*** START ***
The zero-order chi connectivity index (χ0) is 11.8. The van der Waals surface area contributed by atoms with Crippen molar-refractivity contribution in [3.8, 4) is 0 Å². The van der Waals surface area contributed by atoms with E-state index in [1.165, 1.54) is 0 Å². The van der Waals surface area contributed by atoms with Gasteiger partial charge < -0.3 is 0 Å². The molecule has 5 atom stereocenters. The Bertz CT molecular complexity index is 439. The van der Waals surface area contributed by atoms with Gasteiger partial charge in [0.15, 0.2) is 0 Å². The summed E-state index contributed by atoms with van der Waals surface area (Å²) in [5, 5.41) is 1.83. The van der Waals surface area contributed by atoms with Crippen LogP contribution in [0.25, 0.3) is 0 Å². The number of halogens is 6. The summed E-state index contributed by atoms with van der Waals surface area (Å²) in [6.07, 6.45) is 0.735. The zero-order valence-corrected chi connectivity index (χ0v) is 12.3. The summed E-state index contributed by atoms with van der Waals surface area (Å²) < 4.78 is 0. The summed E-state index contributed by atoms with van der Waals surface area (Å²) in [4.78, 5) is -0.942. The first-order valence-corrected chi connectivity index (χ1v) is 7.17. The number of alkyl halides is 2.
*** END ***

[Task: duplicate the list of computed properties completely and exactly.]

The zero-order chi connectivity index (χ0) is 11.8. The van der Waals surface area contributed by atoms with Crippen molar-refractivity contribution in [3.8, 4) is 0 Å². The van der Waals surface area contributed by atoms with E-state index in [1.165, 1.54) is 0 Å². The van der Waals surface area contributed by atoms with Gasteiger partial charge < -0.3 is 0 Å². The molecule has 5 atom stereocenters. The Bertz CT molecular complexity index is 439. The van der Waals surface area contributed by atoms with Gasteiger partial charge in [0.15, 0.2) is 0 Å². The summed E-state index contributed by atoms with van der Waals surface area (Å²) in [5, 5.41) is 1.83. The van der Waals surface area contributed by atoms with Crippen LogP contribution in [0.25, 0.3) is 0 Å². The number of halogens is 6. The summed E-state index contributed by atoms with van der Waals surface area (Å²) in [6.07, 6.45) is 0.735. The zero-order valence-corrected chi connectivity index (χ0v) is 12.3. The summed E-state index contributed by atoms with van der Waals surface area (Å²) < 4.78 is 0. The summed E-state index contributed by atoms with van der Waals surface area (Å²) in [4.78, 5) is -0.942. The first-order valence-corrected chi connectivity index (χ1v) is 7.17. The number of alkyl halides is 2.